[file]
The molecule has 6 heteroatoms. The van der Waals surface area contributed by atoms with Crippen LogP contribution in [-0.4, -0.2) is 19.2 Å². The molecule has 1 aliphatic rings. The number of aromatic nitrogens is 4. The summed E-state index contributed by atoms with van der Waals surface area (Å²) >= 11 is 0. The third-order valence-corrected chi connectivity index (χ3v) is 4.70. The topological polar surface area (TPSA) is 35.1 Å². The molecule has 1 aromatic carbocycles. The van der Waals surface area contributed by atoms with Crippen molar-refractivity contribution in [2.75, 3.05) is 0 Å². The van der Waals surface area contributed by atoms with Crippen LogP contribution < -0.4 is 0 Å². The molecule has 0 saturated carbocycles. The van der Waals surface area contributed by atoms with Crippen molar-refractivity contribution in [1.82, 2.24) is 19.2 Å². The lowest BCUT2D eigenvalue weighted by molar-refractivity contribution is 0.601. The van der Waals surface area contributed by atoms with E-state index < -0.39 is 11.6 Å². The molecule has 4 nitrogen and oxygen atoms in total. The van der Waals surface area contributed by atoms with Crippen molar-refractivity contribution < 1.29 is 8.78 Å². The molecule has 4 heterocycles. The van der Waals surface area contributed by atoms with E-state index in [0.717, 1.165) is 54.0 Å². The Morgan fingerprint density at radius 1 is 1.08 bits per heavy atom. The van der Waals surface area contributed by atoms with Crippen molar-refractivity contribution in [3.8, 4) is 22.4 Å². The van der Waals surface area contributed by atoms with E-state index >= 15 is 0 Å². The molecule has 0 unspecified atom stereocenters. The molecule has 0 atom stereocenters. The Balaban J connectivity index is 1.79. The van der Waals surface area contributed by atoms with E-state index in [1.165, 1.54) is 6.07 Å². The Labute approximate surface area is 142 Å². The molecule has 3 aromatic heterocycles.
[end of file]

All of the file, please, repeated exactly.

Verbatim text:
The molecule has 6 heteroatoms. The van der Waals surface area contributed by atoms with Crippen LogP contribution in [-0.4, -0.2) is 19.2 Å². The molecule has 1 aliphatic rings. The number of aromatic nitrogens is 4. The summed E-state index contributed by atoms with van der Waals surface area (Å²) >= 11 is 0. The third-order valence-corrected chi connectivity index (χ3v) is 4.70. The topological polar surface area (TPSA) is 35.1 Å². The molecule has 1 aromatic carbocycles. The van der Waals surface area contributed by atoms with Crippen molar-refractivity contribution in [2.75, 3.05) is 0 Å². The van der Waals surface area contributed by atoms with Crippen LogP contribution < -0.4 is 0 Å². The molecule has 0 saturated carbocycles. The van der Waals surface area contributed by atoms with Crippen molar-refractivity contribution in [1.82, 2.24) is 19.2 Å². The lowest BCUT2D eigenvalue weighted by molar-refractivity contribution is 0.601. The van der Waals surface area contributed by atoms with E-state index < -0.39 is 11.6 Å². The molecule has 4 nitrogen and oxygen atoms in total. The van der Waals surface area contributed by atoms with Crippen molar-refractivity contribution < 1.29 is 8.78 Å². The molecule has 4 heterocycles. The van der Waals surface area contributed by atoms with E-state index in [0.717, 1.165) is 54.0 Å². The Morgan fingerprint density at radius 1 is 1.08 bits per heavy atom. The van der Waals surface area contributed by atoms with Crippen molar-refractivity contribution in [3.8, 4) is 22.4 Å². The van der Waals surface area contributed by atoms with E-state index >= 15 is 0 Å². The molecule has 0 unspecified atom stereocenters. The molecule has 0 atom stereocenters. The Balaban J connectivity index is 1.79. The van der Waals surface area contributed by atoms with E-state index in [1.165, 1.54) is 6.07 Å². The Labute approximate surface area is 142 Å². The molecule has 3 aromatic heterocycles.